THOUGHTS AT THE MILESTONE OF A NEW YEAR
For eighty-some years of my life I've earnestly desired to stay in the midstream of the River of God's Will. Each morning I declare to the Lord that I'm committed to do His will “on earth as it is in heaven.” That is my life habit. Do I carry it out perfectly?
Of course not. In my humanity, with regret, at times I've steered my life “boat” toward one river bank or another, let it drift backward, or veered off course and miserably failed. Nevertheless, God, in His love and mercy, always brings me back to His midstream. He is my spiritual GPS—to the extent that I not only hear His voice but obey it. If so, I stay on course through stormy weather or treacherous white rapids. My frail bark has often stalled on some sandbar. But if Jesus is in my boat—and He is—He will rescue me again and set me back on course.
At the threshold of each new year I schedule a personal “time out” from my regular routine and engage in a kind of self-examination. I need to collect or gather together the scattered pieces of my life as it is now, in order to correct my course if necessary, to better redeem whatever earth-time is left for me.
I have to chuckle—I learned an enhanced definition for the word “recollection” when I became a Catholic Christian. I read an announcement in the Church bulletin that an annual “Day of Recollection” was scheduled for the women of our parish. I was puzzled; would we all sit around and talk about our memories? That seemed strange. I found that the purpose and agenda, however, was something like a spiritual retreat. Setting aside a day to concentrate on the presence of God without distraction, to look at Him and adore His attributes. To meditate on Scripture truths. It was to be a time to gather up our faculties, our spirits, and bring them back into spiritual balance. We were to come apart and simply gaze at the wonder of God and His love and discern how He wanted to work in our lives.
That's exactly what I wanted to happen in my new years “time out.”
To be honest, I need to have such a “time of recollection” every day. To present myself to God, to sit quietly, focused on Him alone without distractions. “Here I am, Lord. If you want to speak to my inner spirit, I'm listening.” There are other times I schedule Bible study and praying for others. This is not it. This is a special time to simply enjoy being together with my Lord. A time to listen to God's voice. A time to gather up the scattered puzzle pieces of my life and let Him show me how to put them together like the perfect picture on the top of the jigsaw puzzle box of my life.
We are blessed that our parish provides a lovely Adoration Chapel for such times of silent contemplation. Parishioners voluntarily sign up to be present for designated hours so that someone is always there to worship Jesus 24/7. But in addition to taking advantage of that opportunity, I want to set a "time of recollection” for myself at home alone with the Lord.
I don't make a list of New Year's resolutions. Of course there are many things I need to change, improve, detach from, add to my life even at this late chronological season. Better late than never! But I do want to make greater efforts to schedule such a personal “time of recollection” daily this coming year. In so doing, I expect to receive from God WISDOM to help me discern His priorities according to what resources, gifts, abilities, and opportunities He is still giving me to accomplish His will. The older I become, the more urgent it is to stay close to the Lord and “keep the main thing, the main thing.”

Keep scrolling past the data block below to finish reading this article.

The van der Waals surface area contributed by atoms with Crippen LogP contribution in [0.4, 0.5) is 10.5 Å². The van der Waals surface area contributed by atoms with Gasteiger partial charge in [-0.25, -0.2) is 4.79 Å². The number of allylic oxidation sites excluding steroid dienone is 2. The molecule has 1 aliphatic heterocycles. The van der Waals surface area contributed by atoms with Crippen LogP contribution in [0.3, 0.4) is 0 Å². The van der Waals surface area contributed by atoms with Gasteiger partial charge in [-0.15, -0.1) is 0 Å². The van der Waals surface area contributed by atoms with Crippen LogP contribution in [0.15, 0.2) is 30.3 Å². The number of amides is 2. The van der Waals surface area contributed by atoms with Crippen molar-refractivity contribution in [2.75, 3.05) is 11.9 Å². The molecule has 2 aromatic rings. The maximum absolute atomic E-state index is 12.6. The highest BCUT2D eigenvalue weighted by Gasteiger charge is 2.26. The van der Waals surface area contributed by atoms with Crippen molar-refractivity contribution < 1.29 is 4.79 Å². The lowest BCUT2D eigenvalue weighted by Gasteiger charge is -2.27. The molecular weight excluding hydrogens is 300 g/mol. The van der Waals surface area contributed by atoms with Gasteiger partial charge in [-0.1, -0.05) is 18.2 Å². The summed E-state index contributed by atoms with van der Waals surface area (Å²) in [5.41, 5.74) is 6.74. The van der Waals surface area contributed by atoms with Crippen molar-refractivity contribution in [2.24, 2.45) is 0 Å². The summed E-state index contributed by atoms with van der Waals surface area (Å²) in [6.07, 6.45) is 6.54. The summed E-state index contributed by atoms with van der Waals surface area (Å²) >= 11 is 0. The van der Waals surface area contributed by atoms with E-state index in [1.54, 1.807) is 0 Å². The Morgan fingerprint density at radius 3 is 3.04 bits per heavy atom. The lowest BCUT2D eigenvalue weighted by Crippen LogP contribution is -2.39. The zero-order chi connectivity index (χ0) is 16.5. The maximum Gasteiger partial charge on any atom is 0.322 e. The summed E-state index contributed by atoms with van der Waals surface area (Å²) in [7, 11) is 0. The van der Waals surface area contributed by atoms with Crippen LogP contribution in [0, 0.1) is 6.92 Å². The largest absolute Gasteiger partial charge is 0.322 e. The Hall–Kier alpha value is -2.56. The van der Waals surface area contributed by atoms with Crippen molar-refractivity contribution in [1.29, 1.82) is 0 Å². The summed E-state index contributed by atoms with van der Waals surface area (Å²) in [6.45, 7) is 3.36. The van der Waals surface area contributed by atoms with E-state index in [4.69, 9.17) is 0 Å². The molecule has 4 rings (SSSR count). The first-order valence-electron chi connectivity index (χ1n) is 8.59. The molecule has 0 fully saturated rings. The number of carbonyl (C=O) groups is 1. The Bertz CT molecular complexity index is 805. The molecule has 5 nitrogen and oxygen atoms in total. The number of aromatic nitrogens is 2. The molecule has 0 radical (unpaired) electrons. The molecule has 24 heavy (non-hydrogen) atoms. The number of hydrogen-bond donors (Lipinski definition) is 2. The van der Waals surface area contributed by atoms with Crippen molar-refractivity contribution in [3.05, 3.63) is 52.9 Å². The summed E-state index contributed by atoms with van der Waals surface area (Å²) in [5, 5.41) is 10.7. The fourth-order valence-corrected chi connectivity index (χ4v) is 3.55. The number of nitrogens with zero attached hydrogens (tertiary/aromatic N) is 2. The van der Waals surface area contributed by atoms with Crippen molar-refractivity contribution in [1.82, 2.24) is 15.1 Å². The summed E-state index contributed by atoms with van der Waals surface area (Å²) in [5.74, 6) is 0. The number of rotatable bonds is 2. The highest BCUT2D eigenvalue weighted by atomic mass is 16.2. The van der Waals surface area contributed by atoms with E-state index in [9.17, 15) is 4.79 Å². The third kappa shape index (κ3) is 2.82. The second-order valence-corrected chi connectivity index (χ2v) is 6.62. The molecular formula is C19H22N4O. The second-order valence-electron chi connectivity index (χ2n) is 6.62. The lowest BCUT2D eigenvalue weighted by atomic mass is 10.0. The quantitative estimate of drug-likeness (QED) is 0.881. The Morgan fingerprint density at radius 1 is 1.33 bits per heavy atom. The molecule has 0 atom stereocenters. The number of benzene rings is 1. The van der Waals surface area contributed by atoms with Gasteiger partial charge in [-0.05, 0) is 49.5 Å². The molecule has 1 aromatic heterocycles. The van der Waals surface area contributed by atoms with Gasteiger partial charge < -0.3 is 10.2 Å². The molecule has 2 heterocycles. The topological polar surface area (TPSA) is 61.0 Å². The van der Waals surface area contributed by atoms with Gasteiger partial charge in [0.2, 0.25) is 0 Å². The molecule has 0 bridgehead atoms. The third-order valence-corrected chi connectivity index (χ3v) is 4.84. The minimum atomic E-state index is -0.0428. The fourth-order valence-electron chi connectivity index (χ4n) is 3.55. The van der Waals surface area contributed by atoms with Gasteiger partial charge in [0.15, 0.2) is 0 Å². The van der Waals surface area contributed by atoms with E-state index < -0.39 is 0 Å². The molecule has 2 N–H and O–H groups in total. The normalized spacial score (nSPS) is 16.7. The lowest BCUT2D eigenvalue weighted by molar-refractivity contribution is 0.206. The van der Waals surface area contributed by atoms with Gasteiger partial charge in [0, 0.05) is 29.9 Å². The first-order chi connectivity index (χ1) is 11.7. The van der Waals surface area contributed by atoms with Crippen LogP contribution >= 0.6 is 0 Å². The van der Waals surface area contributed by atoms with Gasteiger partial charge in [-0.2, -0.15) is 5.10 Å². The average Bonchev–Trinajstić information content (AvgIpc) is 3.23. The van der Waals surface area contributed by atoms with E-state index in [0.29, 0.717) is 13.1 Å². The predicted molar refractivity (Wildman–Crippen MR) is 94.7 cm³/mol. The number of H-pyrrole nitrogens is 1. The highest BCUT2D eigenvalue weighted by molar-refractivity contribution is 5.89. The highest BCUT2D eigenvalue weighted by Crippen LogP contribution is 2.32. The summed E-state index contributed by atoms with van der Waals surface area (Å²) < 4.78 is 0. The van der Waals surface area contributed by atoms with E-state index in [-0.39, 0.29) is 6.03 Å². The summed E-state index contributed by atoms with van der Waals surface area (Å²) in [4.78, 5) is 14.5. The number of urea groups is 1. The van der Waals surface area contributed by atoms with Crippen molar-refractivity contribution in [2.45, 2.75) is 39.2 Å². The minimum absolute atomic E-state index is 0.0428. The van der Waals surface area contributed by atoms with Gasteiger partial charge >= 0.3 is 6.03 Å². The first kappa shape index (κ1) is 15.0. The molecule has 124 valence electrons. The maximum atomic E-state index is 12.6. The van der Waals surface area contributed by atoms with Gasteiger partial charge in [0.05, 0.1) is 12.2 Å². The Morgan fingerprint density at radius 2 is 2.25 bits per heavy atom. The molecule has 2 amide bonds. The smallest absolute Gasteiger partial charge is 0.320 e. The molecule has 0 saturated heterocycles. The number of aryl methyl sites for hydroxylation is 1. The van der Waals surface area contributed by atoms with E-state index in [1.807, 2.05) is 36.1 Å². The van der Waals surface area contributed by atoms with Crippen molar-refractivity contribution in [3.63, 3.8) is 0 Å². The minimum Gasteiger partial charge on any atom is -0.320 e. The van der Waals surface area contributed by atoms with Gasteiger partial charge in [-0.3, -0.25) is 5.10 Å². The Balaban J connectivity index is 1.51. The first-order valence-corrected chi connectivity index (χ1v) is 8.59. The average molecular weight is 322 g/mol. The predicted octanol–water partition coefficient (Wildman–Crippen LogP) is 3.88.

At the same time, I have to look toward the future with realism and not presumption or arrogance. “You do not know what your life will be like tomorrow” writes James in the fourth chapter of the letter in the New Testament that bears his name. That doesn't mean that I shouldn't plan, set goals, take opportunities, keep writing and publishing, and press on to fulfill my life calling from the Lord. But I defer to God's will: “If the Lord wills, we shall live and also do this or that.” Whether we are young or old, life is fragile and uncertain, a vapor, just a matter of a breath. We are all a mere heartbeat away from exchanging our mortal life for immortality in the Presence of God in a place or state which Jesus called “My Father's House.”
Day by day I need the grace and strength and guidance of God to stay in the midstream of the River of God's will. I want His hands on the steering wheel. I want to live the rest of my life “in assisted living,” (although I'm presently happy to still be living in my own home, which I've named “Eagle Summit.”) I mean "assisted living" in the sense of being totally dependent on the Lord in each season of my life, but even more so at this advanced age. I take at face value Jesus' words “Without Me you can do nothing.” I never bought into the philosophy of “I am the master of my fate, the captain of my soul,” or echoed the Sinatra song, “I did it my way.”
I truly don't want to “do it my way.” I'm determined to let Jesus keep steering my boat in this new year to keep it on course in the midstream of the River of His will all the way to His Destination.